When is a “crystalline description” actually a cliché?
Every travel writer fantasizes about the beautifully written narrative that he or she will craft after a meaningful journey. I’m no exception. Endlessly fascinated by the landscapes, culture, and history of my native Hawai‘i, I have written many travel pieces about my home, as well as about other places—France and Fiji, Rome and Delhi, San Francisco and Carmel Valley.
But as newspapers shrink their travel sections, and travel magazines slip away, and as editors imagine “packages” rather than “narratives” (or “charticles” and “chunklets” rather than “articles”), the chances to write long and languid grow few. It’s more typical to get an assignment of 400 words than 4,000, no matter what you propose.
It’s especially hard to write a sparkling piece when editors ask you to cover a lot of ground in such a cramped space. What is jettisoned first? Local characters and their distinctive way of talking. What goes next? Metaphors that take space to develop. Or descriptions that veteran travel editor Thomas Swick calls “atmospheric,” because they put the reader into a place.
In such a pinch, we all reach for generic nouns and easy adjectives. Even if we know that the path to the universal lies in the particular, sometimes, it seems, we just don’t have space for the particular.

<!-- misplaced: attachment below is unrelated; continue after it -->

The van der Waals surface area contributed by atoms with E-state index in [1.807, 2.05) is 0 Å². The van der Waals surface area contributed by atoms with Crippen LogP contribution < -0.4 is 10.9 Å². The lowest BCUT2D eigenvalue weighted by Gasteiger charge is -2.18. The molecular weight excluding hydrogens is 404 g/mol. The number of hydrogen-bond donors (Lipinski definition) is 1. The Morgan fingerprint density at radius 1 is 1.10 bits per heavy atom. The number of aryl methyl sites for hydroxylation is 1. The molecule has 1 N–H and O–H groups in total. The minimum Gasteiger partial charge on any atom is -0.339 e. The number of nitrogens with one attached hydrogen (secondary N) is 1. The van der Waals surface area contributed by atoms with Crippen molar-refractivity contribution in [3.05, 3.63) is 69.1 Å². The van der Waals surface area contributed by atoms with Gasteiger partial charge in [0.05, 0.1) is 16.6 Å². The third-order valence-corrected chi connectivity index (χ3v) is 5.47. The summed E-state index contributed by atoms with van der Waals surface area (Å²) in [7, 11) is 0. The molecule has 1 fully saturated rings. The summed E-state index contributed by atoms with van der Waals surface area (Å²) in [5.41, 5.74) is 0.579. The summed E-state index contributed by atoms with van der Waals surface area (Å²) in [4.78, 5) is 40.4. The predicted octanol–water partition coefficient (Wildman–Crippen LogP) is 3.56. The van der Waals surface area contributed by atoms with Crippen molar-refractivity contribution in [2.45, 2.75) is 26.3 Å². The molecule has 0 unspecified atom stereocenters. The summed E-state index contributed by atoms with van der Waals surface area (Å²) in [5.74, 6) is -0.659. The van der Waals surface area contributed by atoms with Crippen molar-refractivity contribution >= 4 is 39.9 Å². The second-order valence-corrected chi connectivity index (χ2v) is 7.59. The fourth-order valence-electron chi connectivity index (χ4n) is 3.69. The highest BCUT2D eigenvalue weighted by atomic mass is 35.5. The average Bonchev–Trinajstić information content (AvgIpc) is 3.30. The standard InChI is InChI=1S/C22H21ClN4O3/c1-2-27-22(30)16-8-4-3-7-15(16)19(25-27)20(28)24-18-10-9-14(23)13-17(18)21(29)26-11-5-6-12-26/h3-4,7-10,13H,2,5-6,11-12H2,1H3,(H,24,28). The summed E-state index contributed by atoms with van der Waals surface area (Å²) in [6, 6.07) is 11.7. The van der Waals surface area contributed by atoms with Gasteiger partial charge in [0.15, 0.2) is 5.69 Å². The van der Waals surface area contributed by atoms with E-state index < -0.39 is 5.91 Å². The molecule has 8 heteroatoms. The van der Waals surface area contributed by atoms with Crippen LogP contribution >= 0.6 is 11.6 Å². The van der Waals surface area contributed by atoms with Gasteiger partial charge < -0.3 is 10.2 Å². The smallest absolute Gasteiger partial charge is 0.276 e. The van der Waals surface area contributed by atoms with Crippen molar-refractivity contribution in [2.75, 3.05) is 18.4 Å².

I’ve often sweated over how to compress all my complex ideas about one Hawaiian place into a few terse lines. I started by considering synonyms for town. Village was nice, because it offered the possibility of alliteration (“Seaside village below volcanic mountains”), but I ended up going with hamlet (“a tiny hamlet tucked between volcanic mountains and crystalline seas”). It was all I could do, in grasping for a shorthand description, to avoid picturesque, charming, and quaint. Clichés! I managed to slip in details: “a missionary church, white-and-green shacks, narrow streets” as well as “a chaos of art galleries, colorful boutiques, and tourists in Hawaiian shirts or skimpy sarongs.”
Swick, who was the legendary travel editor at the Sun-Sentinel in South Florida, says this about the clichés of travel writing: “Most are adjectives: magical, mystical, charming, exotic,” he noted. “But there is at least one verb: nestled.”
Uh-oh. That’s dangerously close to my “tucked”!
And the nouns? Swick notes that people rarely write about trips anymore; everything is an “adventure, or a “wonder,” or a “paradise.” The latter, he adds, is the most irresistible of all. “I thought its days were numbered after National Geographic Traveler used it on its cover story about Bali the same month as the Kuta Beach bombings,” Swick wrote. “But ‘paradise’ made a speedy recovery and now appears in almost any story about a place where palm trees grow.”
Swick generously let me quote from his post, “In Tireless Pursuit of Paradise,” and you can find more of his ideas on writing at thomasswick.com. Many travel writers I know reread his 2001 essay “Roads Not Taken” every couple of years to make sure they keep taking the right road in their prose. Another provocative essay on travel writing is one Paul Theroux published in 2003 for the Washington Post’s Book World.